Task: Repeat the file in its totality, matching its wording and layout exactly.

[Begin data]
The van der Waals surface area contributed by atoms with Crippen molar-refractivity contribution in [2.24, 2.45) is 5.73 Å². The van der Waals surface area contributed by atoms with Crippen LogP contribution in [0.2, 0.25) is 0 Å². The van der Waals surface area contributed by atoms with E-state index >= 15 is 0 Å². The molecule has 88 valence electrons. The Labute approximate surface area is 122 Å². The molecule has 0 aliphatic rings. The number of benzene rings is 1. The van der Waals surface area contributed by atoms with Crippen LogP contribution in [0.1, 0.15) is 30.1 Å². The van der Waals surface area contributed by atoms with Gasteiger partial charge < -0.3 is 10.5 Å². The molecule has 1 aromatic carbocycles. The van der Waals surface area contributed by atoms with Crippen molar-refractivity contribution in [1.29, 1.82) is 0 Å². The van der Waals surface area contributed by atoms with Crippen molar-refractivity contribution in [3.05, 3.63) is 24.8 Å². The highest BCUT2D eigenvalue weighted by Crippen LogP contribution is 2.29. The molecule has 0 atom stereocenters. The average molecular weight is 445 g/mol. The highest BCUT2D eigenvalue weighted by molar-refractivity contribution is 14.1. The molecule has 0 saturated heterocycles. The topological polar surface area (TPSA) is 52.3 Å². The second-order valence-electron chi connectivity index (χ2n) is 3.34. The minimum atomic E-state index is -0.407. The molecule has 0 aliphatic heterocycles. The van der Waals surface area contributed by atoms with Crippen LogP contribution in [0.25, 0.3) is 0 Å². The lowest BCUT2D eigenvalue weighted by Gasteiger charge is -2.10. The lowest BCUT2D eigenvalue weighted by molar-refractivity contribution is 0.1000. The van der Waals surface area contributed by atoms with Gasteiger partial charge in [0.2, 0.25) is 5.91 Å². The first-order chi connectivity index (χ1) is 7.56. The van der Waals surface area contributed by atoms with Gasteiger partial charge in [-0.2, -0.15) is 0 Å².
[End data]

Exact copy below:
The van der Waals surface area contributed by atoms with Crippen molar-refractivity contribution in [2.24, 2.45) is 5.73 Å². The van der Waals surface area contributed by atoms with Crippen LogP contribution in [0.2, 0.25) is 0 Å². The van der Waals surface area contributed by atoms with E-state index >= 15 is 0 Å². The molecule has 88 valence electrons. The Labute approximate surface area is 122 Å². The molecule has 0 aliphatic rings. The number of benzene rings is 1. The van der Waals surface area contributed by atoms with Crippen LogP contribution in [0.1, 0.15) is 30.1 Å². The van der Waals surface area contributed by atoms with Gasteiger partial charge < -0.3 is 10.5 Å². The molecule has 1 aromatic carbocycles. The van der Waals surface area contributed by atoms with Crippen molar-refractivity contribution in [1.29, 1.82) is 0 Å². The van der Waals surface area contributed by atoms with Crippen molar-refractivity contribution in [3.05, 3.63) is 24.8 Å². The highest BCUT2D eigenvalue weighted by Crippen LogP contribution is 2.29. The molecule has 0 atom stereocenters. The average molecular weight is 445 g/mol. The highest BCUT2D eigenvalue weighted by molar-refractivity contribution is 14.1. The molecule has 0 saturated heterocycles. The topological polar surface area (TPSA) is 52.3 Å². The second-order valence-electron chi connectivity index (χ2n) is 3.34. The minimum atomic E-state index is -0.407. The molecule has 0 aliphatic heterocycles. The van der Waals surface area contributed by atoms with Crippen LogP contribution in [0.25, 0.3) is 0 Å². The lowest BCUT2D eigenvalue weighted by Gasteiger charge is -2.10. The lowest BCUT2D eigenvalue weighted by molar-refractivity contribution is 0.1000. The van der Waals surface area contributed by atoms with Gasteiger partial charge in [0.2, 0.25) is 5.91 Å². The first-order chi connectivity index (χ1) is 7.56. The van der Waals surface area contributed by atoms with Gasteiger partial charge in [-0.2, -0.15) is 0 Å².